(continued from The Rocky Horror Picture Show: A Personal Retrospective Part One)
Audience participation varies from show to show. The cast and crew sell prop bags before the show. There’s different items available (usually rice, toast, toilet paper, confetti, playing cards, etc.). These items are to be thrown at different points during the film. Audiences usually yell back different things throughout the film (one example would be calling Brad an “asshole” and Janet a “slut” whenever they’re introducing themselves). When Riff Raff opens the casket to reveal a skeleton at the beginning of the song “Time Warp,” a crew member will usually yell, “Ladies and gentleman, (dead person’s name)!” My favorite was from four years ago, when they were inserting John McCain’s name in there for quite a while. Unfortunately, there are some occasions where it’ll just be the crew doing the yelling. If you see this occur, it’ll be because the audience is dead (metaphorically, of course) or lazy.
In the four years since that first screening, I’ve seen The Rocky Horror Picture Show 15 more times on the big screen. People who know me find it odd that I actually like the film and that I’ve seen it so many times on the big screen (uncharacteristic is a word that’s been thrown around). For me, I actually think it’s a good movie. It is. The experience is enhanced further by the cast and crew of the official NYC Rocky Horror Picture Show shadow cast. I find the experience very enjoyable (even if I’m not participating along with the audience). I’ve had good times nevertheless, especially at last year’s Ladies’ Night (where all the roles were performed by the female cast members, one of whom even had a brief nip-slip).
It’s a little weird looking back on the cast and crew members of the last four years. I’m just now realizing how many of them have come and gone (no pun intended) over the years. There are still some regulars who’ve been there since I first saw it, and there have been many cast and crew members that were a part of it only for a while. When I first saw it, Mad Man Mike was the guy who was in charge. He usually performed as Riff Raff, and for me, his Riff Raff is the standard that all shadow cast Riff Raffs should be measured against (on a side note, if there was ever a shadow cast for the first Highlander film, he would be my only choice to play the Kurgan). After Mike left, Tom (who usually played Brad) took charge of the group, and has done a great job ever since. One of the longtime cast members, Jen, makes various Rocky Horror wigs and temporary tattoos, which can be viewed and/or purchased here.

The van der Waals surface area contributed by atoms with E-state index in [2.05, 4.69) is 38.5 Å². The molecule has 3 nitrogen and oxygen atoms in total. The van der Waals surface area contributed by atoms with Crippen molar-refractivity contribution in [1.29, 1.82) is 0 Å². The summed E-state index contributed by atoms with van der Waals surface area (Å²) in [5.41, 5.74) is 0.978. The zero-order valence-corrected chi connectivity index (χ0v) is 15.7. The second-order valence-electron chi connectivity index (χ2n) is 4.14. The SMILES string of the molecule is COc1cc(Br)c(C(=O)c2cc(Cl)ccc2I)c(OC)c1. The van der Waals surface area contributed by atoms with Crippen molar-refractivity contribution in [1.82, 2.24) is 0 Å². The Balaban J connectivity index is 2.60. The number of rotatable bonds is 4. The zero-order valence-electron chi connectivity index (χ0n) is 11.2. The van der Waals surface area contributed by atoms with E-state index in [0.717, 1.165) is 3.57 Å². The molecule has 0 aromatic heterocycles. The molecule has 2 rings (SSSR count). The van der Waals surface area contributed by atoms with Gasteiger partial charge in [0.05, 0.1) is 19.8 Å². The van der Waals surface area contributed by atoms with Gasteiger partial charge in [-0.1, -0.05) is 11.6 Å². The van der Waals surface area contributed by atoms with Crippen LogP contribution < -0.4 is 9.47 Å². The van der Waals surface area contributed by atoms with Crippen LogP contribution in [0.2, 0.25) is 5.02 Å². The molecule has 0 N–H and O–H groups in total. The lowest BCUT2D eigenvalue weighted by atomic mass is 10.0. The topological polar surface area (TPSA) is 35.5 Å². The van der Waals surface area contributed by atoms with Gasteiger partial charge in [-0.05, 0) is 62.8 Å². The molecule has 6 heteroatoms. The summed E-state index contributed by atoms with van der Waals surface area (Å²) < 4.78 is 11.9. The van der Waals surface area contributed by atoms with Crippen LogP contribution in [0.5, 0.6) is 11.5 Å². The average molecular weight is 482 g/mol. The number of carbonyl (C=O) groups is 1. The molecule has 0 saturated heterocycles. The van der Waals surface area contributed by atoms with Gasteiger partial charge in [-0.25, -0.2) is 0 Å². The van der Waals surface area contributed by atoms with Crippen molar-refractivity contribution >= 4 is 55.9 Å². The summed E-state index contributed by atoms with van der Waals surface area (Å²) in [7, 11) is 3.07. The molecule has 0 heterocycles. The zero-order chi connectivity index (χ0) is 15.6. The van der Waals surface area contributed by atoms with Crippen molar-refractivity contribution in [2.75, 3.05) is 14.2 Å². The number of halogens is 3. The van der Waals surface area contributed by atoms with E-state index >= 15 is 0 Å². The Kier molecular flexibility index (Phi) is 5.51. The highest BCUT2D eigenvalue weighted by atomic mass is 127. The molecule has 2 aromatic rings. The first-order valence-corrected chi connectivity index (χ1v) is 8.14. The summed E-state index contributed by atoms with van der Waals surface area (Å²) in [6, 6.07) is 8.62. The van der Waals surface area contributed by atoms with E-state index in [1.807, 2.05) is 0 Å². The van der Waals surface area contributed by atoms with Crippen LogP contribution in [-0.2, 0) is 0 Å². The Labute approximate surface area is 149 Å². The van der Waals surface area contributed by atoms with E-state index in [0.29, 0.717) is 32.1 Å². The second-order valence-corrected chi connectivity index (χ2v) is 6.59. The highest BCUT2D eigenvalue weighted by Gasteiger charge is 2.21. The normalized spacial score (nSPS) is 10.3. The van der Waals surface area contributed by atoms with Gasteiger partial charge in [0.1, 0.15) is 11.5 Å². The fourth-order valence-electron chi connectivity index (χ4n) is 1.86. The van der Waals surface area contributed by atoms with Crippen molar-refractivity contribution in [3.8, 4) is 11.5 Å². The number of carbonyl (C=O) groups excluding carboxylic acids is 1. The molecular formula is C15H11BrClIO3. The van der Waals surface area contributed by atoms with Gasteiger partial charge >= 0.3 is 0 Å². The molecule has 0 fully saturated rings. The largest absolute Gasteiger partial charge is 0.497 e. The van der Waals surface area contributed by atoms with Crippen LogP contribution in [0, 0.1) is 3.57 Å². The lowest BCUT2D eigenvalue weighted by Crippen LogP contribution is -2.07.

As far as Rocky Horror merchandise goes, I bought the 2-disc special edition DVD of the film three years ago, and I was surprised at how great it looked (the 35mm print I’m used to watching looks like it’s been used since the mid to late ’80s). I do intend to upgrade to the Blu-ray release since it has some new special features (UPDATE 5/2014: Finally got the Blu-ray, and it’s awesome). The cast and crew sell Rocky Horror merchandise before and after every show. I’ve bought two T-shirts, a few stickers, the Richard O’Brien’s Rocky Horror Tribute Show DVD, and buttons (back when they used to sell them). I believe I’ve bought at least one of every button design except for the Shock Treatment (a disappointing follow-up to Rocky Horror) one. I bought the soundtrack CD in London during my U.K. visit in January ’09.
I admit that I still find it strange that The Rocky Horror Picture Show is a part of my life, but I’m glad it is, and I hope it continues to be. Perhaps one day I’ll come dressed as one of the characters (or at least put on a Rocky Horror temporary tattoo). I had a ticket to see it again tonight at 9 p.m. This would’ve been the first time I saw it on Halloween, but thanks to Hurricane Sandy that won’t happen. Nevertheless, I’m looking forward to having a blast (as well as seeing the ladies) the next time I see it on the big screen. Happy Halloween!